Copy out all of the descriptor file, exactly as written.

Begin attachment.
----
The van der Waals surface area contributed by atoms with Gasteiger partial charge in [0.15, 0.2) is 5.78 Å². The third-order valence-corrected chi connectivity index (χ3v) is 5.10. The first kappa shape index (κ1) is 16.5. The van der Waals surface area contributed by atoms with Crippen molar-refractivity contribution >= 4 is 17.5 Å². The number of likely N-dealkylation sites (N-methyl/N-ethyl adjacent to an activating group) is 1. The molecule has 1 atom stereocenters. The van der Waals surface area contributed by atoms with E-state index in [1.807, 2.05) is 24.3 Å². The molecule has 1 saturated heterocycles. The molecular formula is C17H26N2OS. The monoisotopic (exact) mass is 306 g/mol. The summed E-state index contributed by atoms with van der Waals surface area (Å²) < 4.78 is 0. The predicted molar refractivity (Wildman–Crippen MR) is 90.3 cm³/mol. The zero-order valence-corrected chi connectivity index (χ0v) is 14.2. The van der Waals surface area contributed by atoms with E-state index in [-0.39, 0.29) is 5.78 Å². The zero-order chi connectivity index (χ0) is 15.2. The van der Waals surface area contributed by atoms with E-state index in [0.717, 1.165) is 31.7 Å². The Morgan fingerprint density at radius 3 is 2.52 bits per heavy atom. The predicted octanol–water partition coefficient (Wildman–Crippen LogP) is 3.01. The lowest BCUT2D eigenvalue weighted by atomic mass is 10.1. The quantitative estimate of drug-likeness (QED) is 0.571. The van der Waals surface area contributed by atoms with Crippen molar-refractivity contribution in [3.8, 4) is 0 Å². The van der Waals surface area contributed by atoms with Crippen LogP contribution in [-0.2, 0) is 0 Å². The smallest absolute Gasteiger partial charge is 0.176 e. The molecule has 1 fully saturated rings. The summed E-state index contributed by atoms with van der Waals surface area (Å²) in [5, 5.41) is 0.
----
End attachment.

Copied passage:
The van der Waals surface area contributed by atoms with Gasteiger partial charge in [0.15, 0.2) is 5.78 Å². The third-order valence-corrected chi connectivity index (χ3v) is 5.10. The first kappa shape index (κ1) is 16.5. The van der Waals surface area contributed by atoms with Crippen molar-refractivity contribution >= 4 is 17.5 Å². The number of likely N-dealkylation sites (N-methyl/N-ethyl adjacent to an activating group) is 1. The molecule has 1 atom stereocenters. The van der Waals surface area contributed by atoms with E-state index in [1.807, 2.05) is 24.3 Å². The molecule has 1 saturated heterocycles. The molecular formula is C17H26N2OS. The monoisotopic (exact) mass is 306 g/mol. The summed E-state index contributed by atoms with van der Waals surface area (Å²) < 4.78 is 0. The predicted molar refractivity (Wildman–Crippen MR) is 90.3 cm³/mol. The zero-order valence-corrected chi connectivity index (χ0v) is 14.2. The van der Waals surface area contributed by atoms with E-state index in [-0.39, 0.29) is 5.78 Å². The zero-order chi connectivity index (χ0) is 15.2. The van der Waals surface area contributed by atoms with E-state index in [0.717, 1.165) is 31.7 Å². The Morgan fingerprint density at radius 3 is 2.52 bits per heavy atom. The predicted octanol–water partition coefficient (Wildman–Crippen LogP) is 3.01. The lowest BCUT2D eigenvalue weighted by atomic mass is 10.1. The quantitative estimate of drug-likeness (QED) is 0.571. The van der Waals surface area contributed by atoms with Crippen molar-refractivity contribution in [3.8, 4) is 0 Å². The van der Waals surface area contributed by atoms with Crippen LogP contribution in [-0.2, 0) is 0 Å². The smallest absolute Gasteiger partial charge is 0.176 e. The molecule has 1 fully saturated rings. The summed E-state index contributed by atoms with van der Waals surface area (Å²) in [5, 5.41) is 0.